Would you like to become a master gardener?
Master gardeners are volunteers, playing a visible and valuable role in their communities by sharing their gardening knowledge with other gardening enthusiasts.
The master gardener program provides the tools they need to participate in a variety of community projects including garden clinics, information hotlines, workshops, writing for local papers -- all with the goal of providing practical garden solutions. In addition to sharing knowledge, master gardeners are also active in preserving public green spaces and advocating for environmentally safe practices.
Trainees in the program attend a series of workshops on a wide range of topics that include garden fundamentals, botanical Latin, presentation skills, insect ID, pesticides and diseases, and tree and shrub ID. A home study course includes material on landscaping, fertilizers, plant propagation, pruning, vegetable gardening, composting, lawns, irrigation, integrated plant management, etc.
Study of the manual and completion of the workshops is followed by an exam and an internship of 40 hours of community volunteer service before earning the master gardener designation.
The master gardener program began in Washington State in 1972 in response to a growing demand by the public for gardening information. Today, master gardener programs are offered in 45 states as well as B.C., Alberta, Saskatchewan, Ontario, and Atlantic Canada. There are more than 300 master gardeners in Saskatchewan and at least 800 in Ontario.
As recently as 2006, Manitobans wishing to become a master gardener were able to attend locally delivered workshops offered through the University of Saskatchewan's master gardener program and administered by Brandon's Assiniboine Community College. The workshops were then suspended, although trainees had the option of travelling to Saskatoon to complete any that were outstanding.
Certainly that is far from ideal and has resulted in only a handful of master gardeners scattered throughout our province in comparison to the vast networks throughout North America. Nevertheless, they form a vibrant network: Barbara Jean Jackson maintains several gardens at Brandon University, is an active member of the Can-West Iris Society, and is an American Iris Society Exhibition and Garden judge. Lenore Linton volunteers in the garden at St. Mary's Road United Church, growing vegetables for the church's weekly harvest food bank. Right now she is busy co-ordinating a 100-mile Manitoba Feast at her church on October 16th by freezing 23 pans of Goodland apples for apple crisps. Carol Bender volunteers year round for the Beausejour Daylily Association. Her efforts have gone a long way towards ensuring the international recognition of the Beausejour Daylily Gardens. These are just a few examples of the many ways in which master gardeners in our province contribute to their communities.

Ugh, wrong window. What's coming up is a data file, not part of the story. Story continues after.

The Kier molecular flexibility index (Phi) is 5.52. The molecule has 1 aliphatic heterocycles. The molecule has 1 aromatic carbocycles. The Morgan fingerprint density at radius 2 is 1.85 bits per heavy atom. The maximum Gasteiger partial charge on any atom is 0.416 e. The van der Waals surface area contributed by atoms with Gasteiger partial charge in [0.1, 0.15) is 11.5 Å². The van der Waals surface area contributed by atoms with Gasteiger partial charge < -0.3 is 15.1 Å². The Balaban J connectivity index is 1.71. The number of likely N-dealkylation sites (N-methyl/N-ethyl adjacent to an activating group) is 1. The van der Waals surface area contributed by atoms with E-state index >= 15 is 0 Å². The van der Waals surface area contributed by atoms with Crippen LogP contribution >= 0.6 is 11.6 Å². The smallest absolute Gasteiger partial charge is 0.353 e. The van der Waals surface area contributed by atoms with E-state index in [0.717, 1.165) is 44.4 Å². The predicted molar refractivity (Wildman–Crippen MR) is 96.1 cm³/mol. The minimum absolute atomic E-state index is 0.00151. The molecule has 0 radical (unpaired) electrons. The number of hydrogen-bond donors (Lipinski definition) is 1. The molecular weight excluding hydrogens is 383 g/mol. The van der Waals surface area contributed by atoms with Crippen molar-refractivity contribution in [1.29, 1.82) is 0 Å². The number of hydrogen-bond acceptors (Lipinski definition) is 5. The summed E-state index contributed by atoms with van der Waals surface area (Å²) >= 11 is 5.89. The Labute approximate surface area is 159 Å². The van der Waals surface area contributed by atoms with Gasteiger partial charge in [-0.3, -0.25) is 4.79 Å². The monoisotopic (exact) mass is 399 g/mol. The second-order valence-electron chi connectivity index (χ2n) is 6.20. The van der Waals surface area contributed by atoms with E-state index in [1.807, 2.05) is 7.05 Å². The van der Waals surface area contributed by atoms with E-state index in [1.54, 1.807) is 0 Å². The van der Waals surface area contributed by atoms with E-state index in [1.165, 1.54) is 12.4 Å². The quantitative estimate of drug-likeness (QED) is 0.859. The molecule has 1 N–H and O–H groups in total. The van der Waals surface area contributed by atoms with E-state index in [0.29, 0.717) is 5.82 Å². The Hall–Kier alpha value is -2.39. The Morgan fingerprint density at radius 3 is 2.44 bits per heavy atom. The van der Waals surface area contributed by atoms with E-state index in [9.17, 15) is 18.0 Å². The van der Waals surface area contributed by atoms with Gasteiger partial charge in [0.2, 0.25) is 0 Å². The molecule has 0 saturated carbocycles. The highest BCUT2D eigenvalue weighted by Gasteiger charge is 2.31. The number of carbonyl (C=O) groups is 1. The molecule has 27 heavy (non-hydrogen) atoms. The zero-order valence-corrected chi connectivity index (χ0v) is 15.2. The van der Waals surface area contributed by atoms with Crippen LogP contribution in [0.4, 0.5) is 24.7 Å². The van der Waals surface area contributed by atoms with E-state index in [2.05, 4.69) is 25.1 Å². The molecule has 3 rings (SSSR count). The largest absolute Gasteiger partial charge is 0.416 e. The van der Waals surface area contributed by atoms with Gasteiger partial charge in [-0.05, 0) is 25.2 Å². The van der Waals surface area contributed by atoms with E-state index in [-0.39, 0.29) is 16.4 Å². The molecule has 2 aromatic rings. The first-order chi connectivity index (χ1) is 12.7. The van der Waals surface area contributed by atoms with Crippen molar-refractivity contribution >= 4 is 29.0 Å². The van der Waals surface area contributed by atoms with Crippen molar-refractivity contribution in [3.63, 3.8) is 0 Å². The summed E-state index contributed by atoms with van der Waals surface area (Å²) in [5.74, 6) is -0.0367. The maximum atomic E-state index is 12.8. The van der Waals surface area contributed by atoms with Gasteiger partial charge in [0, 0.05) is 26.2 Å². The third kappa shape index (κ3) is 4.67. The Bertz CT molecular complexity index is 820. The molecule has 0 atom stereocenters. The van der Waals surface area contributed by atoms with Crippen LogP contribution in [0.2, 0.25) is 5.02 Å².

The majority of Manitoba's master gardeners have earned their designations through the University of Saskatchewan. The time has come for Manitoba to have its own locally delivered program.
This Fall, Assiniboine Community College will launch the master gardener program in Winnipeg. The program is open to all -- the only prerequisite is an interest in gardening. The cost is approximately $800. If you want to learn more, please attend an information session co-hosted by The Friends of the Assiniboine Park Conservatory and the Steinbach Area Garden Club on September 15th, 7 p.m. at the Canadian Mennonite University. Pre-registration will be available. For more details contact Mary Petersen, program co-ordinator, Assiniboine Community College, at 204-725-8700.
Colleen Zacharias is a master gardener who serves as president of the Friends of the Assiniboine Park Conservatory and co-chair of The Prairie Garden, Western Canada's only gardening annual since 1937.